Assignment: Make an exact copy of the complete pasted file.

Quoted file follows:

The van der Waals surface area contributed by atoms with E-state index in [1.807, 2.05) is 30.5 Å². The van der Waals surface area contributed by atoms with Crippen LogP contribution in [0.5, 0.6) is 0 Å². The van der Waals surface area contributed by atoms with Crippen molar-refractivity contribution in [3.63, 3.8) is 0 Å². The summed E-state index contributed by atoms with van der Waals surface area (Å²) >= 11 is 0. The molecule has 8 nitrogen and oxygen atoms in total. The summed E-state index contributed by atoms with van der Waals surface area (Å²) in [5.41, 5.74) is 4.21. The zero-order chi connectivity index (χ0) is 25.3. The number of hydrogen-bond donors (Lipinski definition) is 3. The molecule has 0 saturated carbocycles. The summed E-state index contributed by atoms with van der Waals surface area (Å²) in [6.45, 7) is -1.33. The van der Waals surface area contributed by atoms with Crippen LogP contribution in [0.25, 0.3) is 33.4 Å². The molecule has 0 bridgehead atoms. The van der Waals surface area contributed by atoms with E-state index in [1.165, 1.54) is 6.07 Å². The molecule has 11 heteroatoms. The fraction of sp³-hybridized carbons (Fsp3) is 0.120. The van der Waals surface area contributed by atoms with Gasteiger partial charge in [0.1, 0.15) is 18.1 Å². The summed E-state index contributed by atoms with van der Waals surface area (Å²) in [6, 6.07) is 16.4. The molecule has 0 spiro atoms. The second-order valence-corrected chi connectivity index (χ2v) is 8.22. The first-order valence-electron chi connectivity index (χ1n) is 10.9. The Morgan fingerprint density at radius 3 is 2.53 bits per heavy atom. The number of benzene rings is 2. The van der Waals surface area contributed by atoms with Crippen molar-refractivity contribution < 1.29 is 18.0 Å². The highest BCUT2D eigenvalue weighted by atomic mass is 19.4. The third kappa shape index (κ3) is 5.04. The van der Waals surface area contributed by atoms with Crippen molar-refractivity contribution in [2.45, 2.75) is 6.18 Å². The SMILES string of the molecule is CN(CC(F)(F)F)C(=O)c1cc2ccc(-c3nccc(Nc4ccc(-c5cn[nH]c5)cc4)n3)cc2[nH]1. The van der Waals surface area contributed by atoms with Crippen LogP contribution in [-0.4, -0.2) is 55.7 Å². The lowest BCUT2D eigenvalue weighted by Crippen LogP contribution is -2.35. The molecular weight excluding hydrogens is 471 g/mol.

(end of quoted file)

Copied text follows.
The van der Waals surface area contributed by atoms with E-state index in [1.807, 2.05) is 30.5 Å². The van der Waals surface area contributed by atoms with Crippen LogP contribution in [0.5, 0.6) is 0 Å². The van der Waals surface area contributed by atoms with Crippen molar-refractivity contribution in [3.63, 3.8) is 0 Å². The summed E-state index contributed by atoms with van der Waals surface area (Å²) >= 11 is 0. The molecule has 8 nitrogen and oxygen atoms in total. The summed E-state index contributed by atoms with van der Waals surface area (Å²) in [5.41, 5.74) is 4.21. The zero-order chi connectivity index (χ0) is 25.3. The number of hydrogen-bond donors (Lipinski definition) is 3. The molecule has 0 saturated carbocycles. The summed E-state index contributed by atoms with van der Waals surface area (Å²) in [6.45, 7) is -1.33. The van der Waals surface area contributed by atoms with Crippen LogP contribution in [0.25, 0.3) is 33.4 Å². The molecule has 0 bridgehead atoms. The van der Waals surface area contributed by atoms with E-state index in [1.165, 1.54) is 6.07 Å². The molecule has 11 heteroatoms. The fraction of sp³-hybridized carbons (Fsp3) is 0.120. The van der Waals surface area contributed by atoms with Gasteiger partial charge in [0.1, 0.15) is 18.1 Å². The summed E-state index contributed by atoms with van der Waals surface area (Å²) in [6, 6.07) is 16.4. The molecule has 0 spiro atoms. The second-order valence-corrected chi connectivity index (χ2v) is 8.22. The first-order valence-electron chi connectivity index (χ1n) is 10.9. The Morgan fingerprint density at radius 3 is 2.53 bits per heavy atom. The number of benzene rings is 2. The van der Waals surface area contributed by atoms with Crippen molar-refractivity contribution < 1.29 is 18.0 Å². The highest BCUT2D eigenvalue weighted by atomic mass is 19.4. The third kappa shape index (κ3) is 5.04. The van der Waals surface area contributed by atoms with Crippen molar-refractivity contribution in [2.45, 2.75) is 6.18 Å². The SMILES string of the molecule is CN(CC(F)(F)F)C(=O)c1cc2ccc(-c3nccc(Nc4ccc(-c5cn[nH]c5)cc4)n3)cc2[nH]1. The van der Waals surface area contributed by atoms with Crippen LogP contribution in [-0.4, -0.2) is 55.7 Å². The lowest BCUT2D eigenvalue weighted by Crippen LogP contribution is -2.35. The molecular weight excluding hydrogens is 471 g/mol.